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A new paradigm in electron microscopy: Automated microstructure analysis utilizing a dynamic segmentation convolutional neutral network

by Stephen A Taller, Luke R Scime, Ty C Austin
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Materials Today Advances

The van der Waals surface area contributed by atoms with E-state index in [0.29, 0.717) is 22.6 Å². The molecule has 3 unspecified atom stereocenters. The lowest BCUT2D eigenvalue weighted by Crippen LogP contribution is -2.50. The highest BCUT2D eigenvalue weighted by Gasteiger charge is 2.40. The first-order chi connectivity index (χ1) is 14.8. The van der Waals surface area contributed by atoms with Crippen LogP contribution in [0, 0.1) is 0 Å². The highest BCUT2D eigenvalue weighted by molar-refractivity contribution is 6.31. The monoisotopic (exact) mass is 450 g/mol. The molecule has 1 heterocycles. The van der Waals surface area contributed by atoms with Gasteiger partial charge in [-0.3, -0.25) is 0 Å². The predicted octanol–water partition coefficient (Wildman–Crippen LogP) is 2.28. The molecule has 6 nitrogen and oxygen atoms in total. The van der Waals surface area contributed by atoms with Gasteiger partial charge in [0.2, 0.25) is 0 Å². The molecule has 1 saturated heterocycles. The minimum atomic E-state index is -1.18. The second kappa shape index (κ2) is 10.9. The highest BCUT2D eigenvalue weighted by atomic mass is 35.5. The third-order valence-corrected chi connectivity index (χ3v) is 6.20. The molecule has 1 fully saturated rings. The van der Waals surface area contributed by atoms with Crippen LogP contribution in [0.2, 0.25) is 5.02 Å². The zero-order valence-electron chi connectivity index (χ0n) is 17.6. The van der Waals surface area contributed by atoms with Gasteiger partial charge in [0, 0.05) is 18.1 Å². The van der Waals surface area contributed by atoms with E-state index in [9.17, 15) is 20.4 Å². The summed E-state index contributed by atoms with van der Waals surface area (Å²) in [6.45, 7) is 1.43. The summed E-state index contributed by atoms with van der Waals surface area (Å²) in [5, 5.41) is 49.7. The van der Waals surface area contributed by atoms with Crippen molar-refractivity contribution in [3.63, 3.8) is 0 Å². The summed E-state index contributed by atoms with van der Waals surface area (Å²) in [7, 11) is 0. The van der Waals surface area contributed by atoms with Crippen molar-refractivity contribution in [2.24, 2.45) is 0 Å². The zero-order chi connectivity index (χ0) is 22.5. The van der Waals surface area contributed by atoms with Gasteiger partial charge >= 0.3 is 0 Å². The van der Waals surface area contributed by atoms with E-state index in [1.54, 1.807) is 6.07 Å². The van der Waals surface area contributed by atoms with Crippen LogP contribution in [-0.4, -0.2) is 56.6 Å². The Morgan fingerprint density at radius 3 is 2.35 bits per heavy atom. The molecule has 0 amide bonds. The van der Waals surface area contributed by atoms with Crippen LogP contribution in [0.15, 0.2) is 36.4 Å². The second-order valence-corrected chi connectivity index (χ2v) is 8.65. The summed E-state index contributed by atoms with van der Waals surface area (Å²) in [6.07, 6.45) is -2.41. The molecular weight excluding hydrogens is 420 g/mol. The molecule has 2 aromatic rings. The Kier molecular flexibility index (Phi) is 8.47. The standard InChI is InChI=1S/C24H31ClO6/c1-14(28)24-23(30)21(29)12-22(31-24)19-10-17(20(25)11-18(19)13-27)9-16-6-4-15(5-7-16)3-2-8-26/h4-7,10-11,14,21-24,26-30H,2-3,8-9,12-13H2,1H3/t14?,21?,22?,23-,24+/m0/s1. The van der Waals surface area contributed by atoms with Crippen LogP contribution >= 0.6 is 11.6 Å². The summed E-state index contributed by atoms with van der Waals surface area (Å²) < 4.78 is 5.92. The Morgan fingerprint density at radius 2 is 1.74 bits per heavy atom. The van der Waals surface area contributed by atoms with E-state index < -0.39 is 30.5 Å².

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Over the past half century, the transmission electron microscope enabled insight into the fundamental arrangements and structures of materials. State-of-the-art electron microscopes can acquire large image datasets across multiple imaging modalities. However, the manual annotation process for feature or defect quantification may not be feasible with the modern microscope. Convolutional neural networks emerged to characterize individual microstructural features from an image in a cost-effective, consistent manner. However, many of these neural network approaches rely on thousands to hundreds of thousands of manual annotations of each feature type across hundreds of images to train the network for adequate performance. This work focused on the development and application of a pixel-wise defect detection machine-learning dynamic segmentation convolutional neural network with associated automated acquisition and postprocessing to identify microstructural features rapidly and quantitatively from a small initial dataset incorporating multiple imaging modes. The approach was demonstrated for characterization of superalloy 718 from both single image acquisition on multiple detectors to in-situ evolution captured with a single detector on a standard desktop computer to demonstrate the low barrier to entry required for widespread adoption. Pixel-by-pixel class identification was excellent with strong identification of chemically distinct phases, structurally distinct phases, and defect structures, thus demonstrating the new paradigm of machine learning-assisted characterization.